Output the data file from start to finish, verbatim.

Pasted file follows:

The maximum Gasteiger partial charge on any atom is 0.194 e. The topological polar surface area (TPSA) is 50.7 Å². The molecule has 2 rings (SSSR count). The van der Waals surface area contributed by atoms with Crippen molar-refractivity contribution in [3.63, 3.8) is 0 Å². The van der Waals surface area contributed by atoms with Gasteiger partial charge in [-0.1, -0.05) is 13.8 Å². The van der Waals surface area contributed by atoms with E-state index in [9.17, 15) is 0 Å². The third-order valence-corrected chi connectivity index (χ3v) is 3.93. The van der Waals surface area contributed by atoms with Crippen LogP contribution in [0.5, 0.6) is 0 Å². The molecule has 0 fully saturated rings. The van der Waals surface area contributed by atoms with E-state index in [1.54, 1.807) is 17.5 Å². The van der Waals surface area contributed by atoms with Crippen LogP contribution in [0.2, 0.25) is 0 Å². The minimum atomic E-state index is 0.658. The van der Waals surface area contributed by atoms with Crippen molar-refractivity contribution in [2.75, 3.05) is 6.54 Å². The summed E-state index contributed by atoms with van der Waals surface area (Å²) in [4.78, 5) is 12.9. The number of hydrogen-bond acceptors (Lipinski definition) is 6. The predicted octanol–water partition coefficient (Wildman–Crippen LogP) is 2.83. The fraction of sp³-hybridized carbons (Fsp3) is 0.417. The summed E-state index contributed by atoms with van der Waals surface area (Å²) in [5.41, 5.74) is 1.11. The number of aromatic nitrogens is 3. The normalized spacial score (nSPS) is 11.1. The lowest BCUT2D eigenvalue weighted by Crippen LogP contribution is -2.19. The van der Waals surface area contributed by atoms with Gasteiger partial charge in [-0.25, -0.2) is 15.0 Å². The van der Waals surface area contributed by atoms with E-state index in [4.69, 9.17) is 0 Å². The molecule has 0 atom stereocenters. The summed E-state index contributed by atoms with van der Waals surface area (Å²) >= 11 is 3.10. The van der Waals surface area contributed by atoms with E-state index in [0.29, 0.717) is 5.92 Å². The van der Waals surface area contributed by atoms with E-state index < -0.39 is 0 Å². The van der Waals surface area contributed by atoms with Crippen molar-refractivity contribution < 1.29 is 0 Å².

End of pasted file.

The maximum Gasteiger partial charge on any atom is 0.194 e. The topological polar surface area (TPSA) is 50.7 Å². The molecule has 2 rings (SSSR count). The van der Waals surface area contributed by atoms with Crippen molar-refractivity contribution in [3.63, 3.8) is 0 Å². The van der Waals surface area contributed by atoms with Gasteiger partial charge in [-0.1, -0.05) is 13.8 Å². The van der Waals surface area contributed by atoms with E-state index in [9.17, 15) is 0 Å². The third-order valence-corrected chi connectivity index (χ3v) is 3.93. The van der Waals surface area contributed by atoms with Crippen LogP contribution in [0.5, 0.6) is 0 Å². The molecule has 0 fully saturated rings. The van der Waals surface area contributed by atoms with E-state index in [1.54, 1.807) is 17.5 Å². The van der Waals surface area contributed by atoms with Crippen LogP contribution in [0.2, 0.25) is 0 Å². The minimum atomic E-state index is 0.658. The van der Waals surface area contributed by atoms with Crippen molar-refractivity contribution in [2.75, 3.05) is 6.54 Å². The summed E-state index contributed by atoms with van der Waals surface area (Å²) in [4.78, 5) is 12.9. The number of hydrogen-bond acceptors (Lipinski definition) is 6. The predicted octanol–water partition coefficient (Wildman–Crippen LogP) is 2.83. The fraction of sp³-hybridized carbons (Fsp3) is 0.417. The summed E-state index contributed by atoms with van der Waals surface area (Å²) in [5.41, 5.74) is 1.11. The number of aromatic nitrogens is 3. The normalized spacial score (nSPS) is 11.1. The lowest BCUT2D eigenvalue weighted by Crippen LogP contribution is -2.19. The van der Waals surface area contributed by atoms with Gasteiger partial charge in [-0.25, -0.2) is 15.0 Å². The van der Waals surface area contributed by atoms with E-state index in [4.69, 9.17) is 0 Å². The molecule has 0 atom stereocenters. The summed E-state index contributed by atoms with van der Waals surface area (Å²) >= 11 is 3.10. The van der Waals surface area contributed by atoms with E-state index in [0.29, 0.717) is 5.92 Å². The van der Waals surface area contributed by atoms with E-state index < -0.39 is 0 Å². The van der Waals surface area contributed by atoms with Crippen molar-refractivity contribution < 1.29 is 0 Å².